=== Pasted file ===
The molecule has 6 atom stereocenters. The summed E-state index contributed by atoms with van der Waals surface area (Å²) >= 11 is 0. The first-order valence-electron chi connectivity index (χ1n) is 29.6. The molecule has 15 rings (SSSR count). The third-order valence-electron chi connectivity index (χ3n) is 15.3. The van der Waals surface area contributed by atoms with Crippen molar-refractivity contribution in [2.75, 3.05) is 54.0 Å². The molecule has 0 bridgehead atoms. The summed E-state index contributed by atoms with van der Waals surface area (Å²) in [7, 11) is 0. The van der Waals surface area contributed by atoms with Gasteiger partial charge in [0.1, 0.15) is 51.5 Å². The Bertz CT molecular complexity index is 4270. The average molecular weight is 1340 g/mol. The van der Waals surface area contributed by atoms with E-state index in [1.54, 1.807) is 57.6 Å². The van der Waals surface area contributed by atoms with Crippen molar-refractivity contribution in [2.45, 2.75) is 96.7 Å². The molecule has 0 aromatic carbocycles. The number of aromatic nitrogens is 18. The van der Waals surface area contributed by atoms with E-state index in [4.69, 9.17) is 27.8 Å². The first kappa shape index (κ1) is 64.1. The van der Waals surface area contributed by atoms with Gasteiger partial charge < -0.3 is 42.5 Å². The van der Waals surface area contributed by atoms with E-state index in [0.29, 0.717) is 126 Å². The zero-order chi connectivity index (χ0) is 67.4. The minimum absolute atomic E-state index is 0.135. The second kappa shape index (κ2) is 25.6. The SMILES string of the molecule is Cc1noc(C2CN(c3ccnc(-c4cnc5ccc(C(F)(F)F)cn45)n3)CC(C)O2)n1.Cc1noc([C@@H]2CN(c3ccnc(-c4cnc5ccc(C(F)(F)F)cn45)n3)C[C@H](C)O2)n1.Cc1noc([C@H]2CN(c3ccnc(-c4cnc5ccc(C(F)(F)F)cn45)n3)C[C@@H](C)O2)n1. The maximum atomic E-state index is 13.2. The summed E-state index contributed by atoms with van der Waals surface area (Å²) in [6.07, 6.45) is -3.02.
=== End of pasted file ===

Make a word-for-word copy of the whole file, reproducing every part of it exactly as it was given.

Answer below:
The molecule has 6 atom stereocenters. The summed E-state index contributed by atoms with van der Waals surface area (Å²) >= 11 is 0. The first-order valence-electron chi connectivity index (χ1n) is 29.6. The molecule has 15 rings (SSSR count). The third-order valence-electron chi connectivity index (χ3n) is 15.3. The van der Waals surface area contributed by atoms with Crippen molar-refractivity contribution in [2.75, 3.05) is 54.0 Å². The molecule has 0 bridgehead atoms. The summed E-state index contributed by atoms with van der Waals surface area (Å²) in [7, 11) is 0. The van der Waals surface area contributed by atoms with Gasteiger partial charge in [0.1, 0.15) is 51.5 Å². The Bertz CT molecular complexity index is 4270. The average molecular weight is 1340 g/mol. The van der Waals surface area contributed by atoms with E-state index in [1.54, 1.807) is 57.6 Å². The van der Waals surface area contributed by atoms with Crippen molar-refractivity contribution in [2.45, 2.75) is 96.7 Å². The molecule has 0 aromatic carbocycles. The number of aromatic nitrogens is 18. The van der Waals surface area contributed by atoms with E-state index in [4.69, 9.17) is 27.8 Å². The first kappa shape index (κ1) is 64.1. The van der Waals surface area contributed by atoms with Gasteiger partial charge < -0.3 is 42.5 Å². The van der Waals surface area contributed by atoms with E-state index in [0.29, 0.717) is 126 Å². The zero-order chi connectivity index (χ0) is 67.4. The minimum absolute atomic E-state index is 0.135. The second kappa shape index (κ2) is 25.6. The SMILES string of the molecule is Cc1noc(C2CN(c3ccnc(-c4cnc5ccc(C(F)(F)F)cn45)n3)CC(C)O2)n1.Cc1noc([C@@H]2CN(c3ccnc(-c4cnc5ccc(C(F)(F)F)cn45)n3)C[C@H](C)O2)n1.Cc1noc([C@H]2CN(c3ccnc(-c4cnc5ccc(C(F)(F)F)cn45)n3)C[C@@H](C)O2)n1. The maximum atomic E-state index is 13.2. The summed E-state index contributed by atoms with van der Waals surface area (Å²) in [6.07, 6.45) is -3.02.